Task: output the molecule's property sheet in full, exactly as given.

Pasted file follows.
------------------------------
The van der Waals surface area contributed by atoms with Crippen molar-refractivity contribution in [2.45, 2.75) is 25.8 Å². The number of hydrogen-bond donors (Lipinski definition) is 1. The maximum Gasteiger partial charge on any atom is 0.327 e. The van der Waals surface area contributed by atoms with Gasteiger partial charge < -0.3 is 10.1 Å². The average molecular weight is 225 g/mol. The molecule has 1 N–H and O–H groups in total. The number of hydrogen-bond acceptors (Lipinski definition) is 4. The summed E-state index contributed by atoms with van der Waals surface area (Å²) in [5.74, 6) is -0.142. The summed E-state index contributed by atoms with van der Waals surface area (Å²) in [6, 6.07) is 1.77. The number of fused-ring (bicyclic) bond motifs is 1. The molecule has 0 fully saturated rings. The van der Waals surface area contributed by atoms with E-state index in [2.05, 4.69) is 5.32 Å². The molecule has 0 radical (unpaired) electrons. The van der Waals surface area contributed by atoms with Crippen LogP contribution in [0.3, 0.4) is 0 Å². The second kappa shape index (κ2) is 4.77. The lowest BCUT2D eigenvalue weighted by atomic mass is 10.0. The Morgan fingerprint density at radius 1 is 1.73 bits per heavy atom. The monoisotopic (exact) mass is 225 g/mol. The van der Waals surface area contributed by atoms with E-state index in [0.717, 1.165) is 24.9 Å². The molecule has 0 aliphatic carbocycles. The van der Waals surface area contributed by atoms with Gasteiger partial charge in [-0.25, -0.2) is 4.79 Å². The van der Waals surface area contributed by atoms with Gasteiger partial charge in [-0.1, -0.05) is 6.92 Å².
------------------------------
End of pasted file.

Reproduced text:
The van der Waals surface area contributed by atoms with Crippen molar-refractivity contribution in [2.45, 2.75) is 25.8 Å². The number of hydrogen-bond donors (Lipinski definition) is 1. The maximum Gasteiger partial charge on any atom is 0.327 e. The van der Waals surface area contributed by atoms with Gasteiger partial charge < -0.3 is 10.1 Å². The average molecular weight is 225 g/mol. The molecule has 1 N–H and O–H groups in total. The number of hydrogen-bond acceptors (Lipinski definition) is 4. The summed E-state index contributed by atoms with van der Waals surface area (Å²) in [5.74, 6) is -0.142. The summed E-state index contributed by atoms with van der Waals surface area (Å²) in [6, 6.07) is 1.77. The number of fused-ring (bicyclic) bond motifs is 1. The molecule has 0 fully saturated rings. The van der Waals surface area contributed by atoms with E-state index in [2.05, 4.69) is 5.32 Å². The molecule has 0 radical (unpaired) electrons. The van der Waals surface area contributed by atoms with Crippen LogP contribution in [0.3, 0.4) is 0 Å². The second kappa shape index (κ2) is 4.77. The lowest BCUT2D eigenvalue weighted by atomic mass is 10.0. The Morgan fingerprint density at radius 1 is 1.73 bits per heavy atom. The monoisotopic (exact) mass is 225 g/mol. The van der Waals surface area contributed by atoms with E-state index in [0.717, 1.165) is 24.9 Å². The molecule has 0 aliphatic carbocycles. The van der Waals surface area contributed by atoms with Gasteiger partial charge in [-0.25, -0.2) is 4.79 Å². The van der Waals surface area contributed by atoms with Gasteiger partial charge in [-0.1, -0.05) is 6.92 Å².